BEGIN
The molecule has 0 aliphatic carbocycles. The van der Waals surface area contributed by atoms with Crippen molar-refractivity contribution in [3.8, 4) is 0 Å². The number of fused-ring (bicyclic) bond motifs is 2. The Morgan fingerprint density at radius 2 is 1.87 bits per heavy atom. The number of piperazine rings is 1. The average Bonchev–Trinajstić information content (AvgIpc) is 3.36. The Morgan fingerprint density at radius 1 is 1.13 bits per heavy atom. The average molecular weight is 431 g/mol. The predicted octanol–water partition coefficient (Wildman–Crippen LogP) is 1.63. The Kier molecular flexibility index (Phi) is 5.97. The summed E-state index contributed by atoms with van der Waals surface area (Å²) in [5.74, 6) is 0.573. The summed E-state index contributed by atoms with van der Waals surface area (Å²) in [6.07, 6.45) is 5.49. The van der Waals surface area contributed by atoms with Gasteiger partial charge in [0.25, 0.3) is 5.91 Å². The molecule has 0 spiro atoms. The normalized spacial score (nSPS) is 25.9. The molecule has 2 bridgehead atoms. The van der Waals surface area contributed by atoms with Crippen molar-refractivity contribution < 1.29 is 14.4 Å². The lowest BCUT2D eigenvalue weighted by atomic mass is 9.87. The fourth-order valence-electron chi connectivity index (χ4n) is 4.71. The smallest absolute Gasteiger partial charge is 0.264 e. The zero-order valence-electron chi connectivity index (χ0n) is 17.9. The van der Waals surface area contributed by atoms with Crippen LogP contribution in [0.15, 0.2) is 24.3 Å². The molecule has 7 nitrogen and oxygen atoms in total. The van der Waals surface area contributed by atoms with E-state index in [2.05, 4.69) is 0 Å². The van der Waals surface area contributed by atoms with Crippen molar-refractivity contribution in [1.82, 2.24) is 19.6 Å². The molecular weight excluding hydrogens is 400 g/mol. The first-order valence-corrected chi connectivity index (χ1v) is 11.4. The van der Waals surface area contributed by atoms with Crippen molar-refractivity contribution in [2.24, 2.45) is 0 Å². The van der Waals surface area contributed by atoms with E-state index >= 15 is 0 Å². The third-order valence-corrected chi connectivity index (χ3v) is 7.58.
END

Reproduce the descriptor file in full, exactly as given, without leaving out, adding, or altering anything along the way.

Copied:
The molecule has 0 aliphatic carbocycles. The van der Waals surface area contributed by atoms with Crippen molar-refractivity contribution in [3.8, 4) is 0 Å². The number of fused-ring (bicyclic) bond motifs is 2. The Morgan fingerprint density at radius 2 is 1.87 bits per heavy atom. The number of piperazine rings is 1. The average Bonchev–Trinajstić information content (AvgIpc) is 3.36. The Morgan fingerprint density at radius 1 is 1.13 bits per heavy atom. The average molecular weight is 431 g/mol. The predicted octanol–water partition coefficient (Wildman–Crippen LogP) is 1.63. The Kier molecular flexibility index (Phi) is 5.97. The summed E-state index contributed by atoms with van der Waals surface area (Å²) in [5.74, 6) is 0.573. The summed E-state index contributed by atoms with van der Waals surface area (Å²) in [6.07, 6.45) is 5.49. The van der Waals surface area contributed by atoms with Gasteiger partial charge in [0.25, 0.3) is 5.91 Å². The molecule has 0 spiro atoms. The normalized spacial score (nSPS) is 25.9. The molecule has 2 bridgehead atoms. The van der Waals surface area contributed by atoms with Crippen molar-refractivity contribution < 1.29 is 14.4 Å². The lowest BCUT2D eigenvalue weighted by atomic mass is 9.87. The fourth-order valence-electron chi connectivity index (χ4n) is 4.71. The smallest absolute Gasteiger partial charge is 0.264 e. The zero-order valence-electron chi connectivity index (χ0n) is 17.9. The van der Waals surface area contributed by atoms with Crippen LogP contribution in [0.15, 0.2) is 24.3 Å². The molecule has 7 nitrogen and oxygen atoms in total. The van der Waals surface area contributed by atoms with E-state index in [2.05, 4.69) is 0 Å². The van der Waals surface area contributed by atoms with Crippen molar-refractivity contribution in [1.82, 2.24) is 19.6 Å². The molecular weight excluding hydrogens is 400 g/mol. The first-order valence-corrected chi connectivity index (χ1v) is 11.4. The van der Waals surface area contributed by atoms with Crippen molar-refractivity contribution in [2.24, 2.45) is 0 Å². The van der Waals surface area contributed by atoms with E-state index >= 15 is 0 Å². The third-order valence-corrected chi connectivity index (χ3v) is 7.58.